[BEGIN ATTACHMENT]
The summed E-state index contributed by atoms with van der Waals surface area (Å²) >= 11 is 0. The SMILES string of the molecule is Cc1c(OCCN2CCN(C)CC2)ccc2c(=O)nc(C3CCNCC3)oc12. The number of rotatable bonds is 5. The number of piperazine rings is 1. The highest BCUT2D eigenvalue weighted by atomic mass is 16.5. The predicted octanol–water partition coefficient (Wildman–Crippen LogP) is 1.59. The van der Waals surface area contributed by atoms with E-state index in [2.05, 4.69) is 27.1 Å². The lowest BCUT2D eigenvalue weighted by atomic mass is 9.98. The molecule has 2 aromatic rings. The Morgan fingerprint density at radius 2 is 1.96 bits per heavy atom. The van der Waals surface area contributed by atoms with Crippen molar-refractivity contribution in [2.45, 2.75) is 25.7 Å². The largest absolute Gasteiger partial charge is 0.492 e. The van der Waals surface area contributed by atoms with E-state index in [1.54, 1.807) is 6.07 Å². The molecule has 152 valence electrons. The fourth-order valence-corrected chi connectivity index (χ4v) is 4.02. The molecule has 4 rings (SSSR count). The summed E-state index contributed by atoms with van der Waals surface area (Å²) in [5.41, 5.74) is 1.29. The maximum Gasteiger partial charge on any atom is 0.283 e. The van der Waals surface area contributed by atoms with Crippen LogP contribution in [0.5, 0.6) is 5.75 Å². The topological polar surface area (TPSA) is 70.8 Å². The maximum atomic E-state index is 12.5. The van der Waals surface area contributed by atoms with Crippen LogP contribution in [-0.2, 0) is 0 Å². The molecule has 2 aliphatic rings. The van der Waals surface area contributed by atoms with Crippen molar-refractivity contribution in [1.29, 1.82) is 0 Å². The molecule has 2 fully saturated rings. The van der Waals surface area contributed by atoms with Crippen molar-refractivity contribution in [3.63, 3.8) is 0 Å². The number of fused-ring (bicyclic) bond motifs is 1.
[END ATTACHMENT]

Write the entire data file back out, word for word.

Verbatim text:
The summed E-state index contributed by atoms with van der Waals surface area (Å²) >= 11 is 0. The SMILES string of the molecule is Cc1c(OCCN2CCN(C)CC2)ccc2c(=O)nc(C3CCNCC3)oc12. The number of rotatable bonds is 5. The number of piperazine rings is 1. The highest BCUT2D eigenvalue weighted by atomic mass is 16.5. The predicted octanol–water partition coefficient (Wildman–Crippen LogP) is 1.59. The van der Waals surface area contributed by atoms with E-state index in [2.05, 4.69) is 27.1 Å². The lowest BCUT2D eigenvalue weighted by atomic mass is 9.98. The molecule has 2 aromatic rings. The Morgan fingerprint density at radius 2 is 1.96 bits per heavy atom. The van der Waals surface area contributed by atoms with Crippen molar-refractivity contribution in [2.45, 2.75) is 25.7 Å². The largest absolute Gasteiger partial charge is 0.492 e. The van der Waals surface area contributed by atoms with E-state index in [1.54, 1.807) is 6.07 Å². The molecule has 152 valence electrons. The fourth-order valence-corrected chi connectivity index (χ4v) is 4.02. The molecule has 4 rings (SSSR count). The summed E-state index contributed by atoms with van der Waals surface area (Å²) in [5.41, 5.74) is 1.29. The maximum Gasteiger partial charge on any atom is 0.283 e. The van der Waals surface area contributed by atoms with Crippen LogP contribution in [0.5, 0.6) is 5.75 Å². The topological polar surface area (TPSA) is 70.8 Å². The maximum atomic E-state index is 12.5. The van der Waals surface area contributed by atoms with Crippen LogP contribution in [-0.2, 0) is 0 Å². The molecule has 2 aliphatic rings. The van der Waals surface area contributed by atoms with Crippen molar-refractivity contribution in [1.29, 1.82) is 0 Å². The molecule has 2 fully saturated rings. The van der Waals surface area contributed by atoms with Crippen molar-refractivity contribution in [3.63, 3.8) is 0 Å². The number of fused-ring (bicyclic) bond motifs is 1.